Before it came time to watch what, for me at least, was perhaps the single most appealing movie of the festival, we were treated to the world premiere of Out There, a zombie short from Irish writer/director Randal Plunkett. A very effective, impressive little piece, it thrives on putting you in precisely the position of confusion as its protagonist, a bloodied man who awakens in the woods and struggles to figure out how he came to be there. The audience at large seemed to take it perhaps a little more humorously than intended, glossing over the darker implications of its final reveal with their—admittedly justified—mass laughter. Making nice use of its rural locales and boasting some very fine zombie make-up, Out There is a strong indicator of Plunkett’s future potential.

One of the most acclaimed horror films of the year, Excision’s reputation certainly precedes it, making its primetime screening tonight the defining event of the festival for this genre fan. Not only did it meet expectations; it exceeded them by light years, its extreme gore and sharp comedy masking a gradually more and more heart-wrenching dramatic undertone. It’s an extraordinary film, consistently hilarious, and horrifying not in the graphic nature of its dreamscape imagery, but in the sad sense of truth to its darkness; this is a ferociously relevant piece of work, its aggressively accusatory tone bursting forth from the lighter veneer to reveal the sadistic nature of societal expectations. I’ll save the bulk of my thoughts—and oh my they are bulky—for my forthcoming review; it’s enough for now to say that Excision is without question the highlight of this festival, and indeed of horror cinema this year.

It’s almost cruel for poor After to have been made to follow so tough an act; the low-budget apocalyptic drama rounded out the night, telling the story of neighbours who meet for the first time on a bus before finding themselves totally alone in the world with an encroaching fog slowly threatening to engulf them. It’s to the credit of writer/director Ryan Smith that he plays his hand relatively early, evidently having enough trust in his talented leads to let them carry the film rather than any tantalising mystery. Their chemistry is impressive, hampered though it is at times by the conformity of the plot to the expected order of things, the inevitable blossoming romance well carried in their likeable interaction. Well-used minimal CGI adds to the horror factor, but it’s psychological themes that After is most concerned with. It might not manage quite as much as it aims for, but this is a film with the confidence to hold the attention through its rockier moments, a suitably intriguing closer to another fine day at Horrorthon 2012.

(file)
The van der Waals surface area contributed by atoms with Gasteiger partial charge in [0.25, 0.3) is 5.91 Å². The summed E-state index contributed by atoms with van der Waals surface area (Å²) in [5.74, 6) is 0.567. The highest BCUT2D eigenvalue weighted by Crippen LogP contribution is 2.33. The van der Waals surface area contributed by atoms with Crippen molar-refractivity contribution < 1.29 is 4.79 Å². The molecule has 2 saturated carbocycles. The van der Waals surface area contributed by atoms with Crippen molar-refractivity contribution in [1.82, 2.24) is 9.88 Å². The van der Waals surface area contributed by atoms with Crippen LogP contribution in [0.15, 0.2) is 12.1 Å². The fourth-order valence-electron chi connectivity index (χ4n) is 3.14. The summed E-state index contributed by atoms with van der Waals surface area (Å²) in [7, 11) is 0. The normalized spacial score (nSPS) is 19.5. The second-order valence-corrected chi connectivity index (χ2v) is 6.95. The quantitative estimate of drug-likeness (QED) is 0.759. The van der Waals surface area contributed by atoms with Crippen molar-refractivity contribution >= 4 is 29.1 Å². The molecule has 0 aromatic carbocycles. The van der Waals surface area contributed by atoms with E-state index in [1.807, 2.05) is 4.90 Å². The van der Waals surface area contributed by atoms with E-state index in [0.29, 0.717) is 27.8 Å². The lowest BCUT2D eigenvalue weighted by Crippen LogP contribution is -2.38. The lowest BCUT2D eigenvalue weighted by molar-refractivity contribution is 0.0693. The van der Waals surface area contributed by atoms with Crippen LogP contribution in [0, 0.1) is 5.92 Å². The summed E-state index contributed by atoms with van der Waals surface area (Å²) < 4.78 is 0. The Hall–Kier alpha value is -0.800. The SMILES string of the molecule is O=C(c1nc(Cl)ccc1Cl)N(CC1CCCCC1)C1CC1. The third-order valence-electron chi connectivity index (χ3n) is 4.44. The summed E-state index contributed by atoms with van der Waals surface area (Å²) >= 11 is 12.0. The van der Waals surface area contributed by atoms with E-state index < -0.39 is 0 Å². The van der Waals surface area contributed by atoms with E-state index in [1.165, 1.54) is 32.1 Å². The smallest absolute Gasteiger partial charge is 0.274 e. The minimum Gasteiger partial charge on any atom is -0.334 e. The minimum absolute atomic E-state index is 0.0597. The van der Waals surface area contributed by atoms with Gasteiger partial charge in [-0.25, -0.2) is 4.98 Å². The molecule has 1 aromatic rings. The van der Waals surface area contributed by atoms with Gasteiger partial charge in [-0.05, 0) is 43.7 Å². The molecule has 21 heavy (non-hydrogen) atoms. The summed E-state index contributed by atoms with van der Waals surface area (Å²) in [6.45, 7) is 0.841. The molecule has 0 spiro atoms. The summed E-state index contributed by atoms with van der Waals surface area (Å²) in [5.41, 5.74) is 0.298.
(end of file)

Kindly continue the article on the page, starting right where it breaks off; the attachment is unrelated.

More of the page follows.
Coming up tomorrow: short film showcase; Nightmare Factory; The Burning Moon; and Sleep Tight.

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About Author

Ronan Doyle is an Irish freelance film critic, whose work has appeared on Indiewire, FilmLinc, Film Ireland, FRED Film Radio, and otherwhere. He recently contributed a chapter on Arab cinema to the book Celluloid Ceiling, and is currently entangled in an all-encompassing volume on the work of Woody Allen. When not watching movies, reading about movies, writing about movies, or thinking about movies, he can be found talking about movies on Twitter. He is fuelled by tea and has heard of sleep, but finds the idea frightfully silly.